SPRINGFIELD, Mass. – Arranged marriages are an ancient Hindu tradition, but when a Massachusetts family went to meet a bride-to-be in India and judged her too ugly for the groom, they chose a 21st century solution.

They sued, seeking damages from the Maryland couple who tried to orchestrate the match.

Vijai B. Pandey, 60, of Belchertown, Mass., filed a civil complaint in state court here last month against Lallan and Kanti Giri of Boyds, Md., charging them with fraud, conspiracy and violation of civil rights resulting in emotional distress, and claiming $200,000 in damages.

When the Giris proposed a marriage between Pranjul K. Pandey, 37, and their niece in India, Vijai Pandey and his wife, Lalita, pointed out that Pranjul was handsome, personable and spoke English, and asked if the young woman was “equally beautiful … and a good match,” Pandey’s lawsuit states.

The Pandeys were assured she was comparable, and would learn English. The Giris agreed to compensate Vijai Pandey “for everything” if their niece was found unsuitable, the lawsuit says.

The Pandeys got a photo of the prospective bride, but “couldn’t tell much” from it. Nonetheless, they became “heavily involved by long telephone calls to India,” and sent money for the woman’s passport, anticipating her move to the United States after the wedding, court documents state.

Then, last summer, Lalita Pandey and a daughter, Pramila, traveled to India with Pranjul to finalize the marriage, according to the lawsuit. After the Giris’ niece, her mother and sister met them in New Delhi, the Pandeys called off the marriage.

They were “extremely shocked to find … she was ugly … with protruded bad teeth, and couldn’t speak English to hold a conversation,” Vijai Pandey states in his lawsuit. He also blames the woman’s complexion for the broken engagement.

Lallan Giri, an anthrax expert who has spoken at major scientific conferences on anthrax vaccine safety, said only, “We plead not guilty, 120 percent,” when reached last week. He referred questions to Springfield lawyer Mark J. Albano, who refused to comment.

Nimai Nitai das, president of the International Society for Krishna Consciousness of New England in Boston, said he hears occasionally of Hindu families seeking reimbursement for marriage arrangements gone awry. “In the U.S., sooner or later, everything winds up in court … but I’ve never heard of a lawsuit about this,” he said in an interview.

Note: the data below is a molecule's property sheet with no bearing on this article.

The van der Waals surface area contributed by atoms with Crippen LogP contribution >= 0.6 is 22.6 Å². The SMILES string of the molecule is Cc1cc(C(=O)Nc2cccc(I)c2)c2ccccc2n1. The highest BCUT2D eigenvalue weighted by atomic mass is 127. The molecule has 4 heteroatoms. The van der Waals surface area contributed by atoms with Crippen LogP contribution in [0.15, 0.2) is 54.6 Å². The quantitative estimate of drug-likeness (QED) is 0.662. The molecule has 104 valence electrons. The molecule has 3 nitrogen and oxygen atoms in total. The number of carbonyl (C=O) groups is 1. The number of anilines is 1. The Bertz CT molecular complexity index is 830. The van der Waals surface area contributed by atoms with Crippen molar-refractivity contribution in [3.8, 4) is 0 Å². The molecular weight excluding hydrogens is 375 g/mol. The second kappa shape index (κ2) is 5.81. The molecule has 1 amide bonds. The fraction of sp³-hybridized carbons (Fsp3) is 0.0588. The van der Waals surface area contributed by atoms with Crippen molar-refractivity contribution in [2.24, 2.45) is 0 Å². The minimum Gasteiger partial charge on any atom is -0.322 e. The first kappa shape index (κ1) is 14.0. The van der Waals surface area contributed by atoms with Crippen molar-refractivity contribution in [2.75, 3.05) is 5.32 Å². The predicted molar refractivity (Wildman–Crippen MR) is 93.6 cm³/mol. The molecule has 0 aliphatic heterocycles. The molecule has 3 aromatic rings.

Arranged marriages among Hindus remain “very common,” Nitai das said. “The families are much more active in the planning” than typical Americans, he said.

Nitai das said brides don’t have to be pretty for arranged marriages to succeed. “I have seen some very handsome men who are happy with somewhat homely women,” he said.

Vijai Pandey says in his lawsuit that he asked the Giris for the compensation they promised, because they knew all along that the young woman “was homely and unsuitable and no match for Pranjul.” The Giris declined.

The Pandeys and Giris had been friends since 1979, when the Giris lived in “extremely humble” circumstances in Amherst, Mass., the lawsuit states.

Later, when Lallan Giri’s career advanced and the Giris moved away, problems arose. “He started show-boating, boasting … with (a) BMW, (a) Mansion, and acting as a big shot in a different class,” Pandey says in the lawsuit.

In a brief phone interview, Pandey said he is a retired environmental engineer. He was once an Amherst insurance agent, according to newspaper archives.

In 1991, Pandey was sentenced to nine months in jail following a conviction for bank fraud in Springfield’s U.S. District Court. In 1994, convictions from the 1980s for larceny and leaving the scene of property damage were overturned in Northampton District Court and those charges were dropped.

Pandey, who filed suit against the Giris on his own, has initiated several civil complaints since the 1980s. Defendants included western Massachusetts judges and lawyers, an insurance company and others. Many cases were dismissed, others were settled.


(Marla A. Goldberg is a staff writer for The Republican of Springfield, Mass. She can be contacted at mgoldberg(at)repub.com.)

AP-NY-07-06-06 1652EDT

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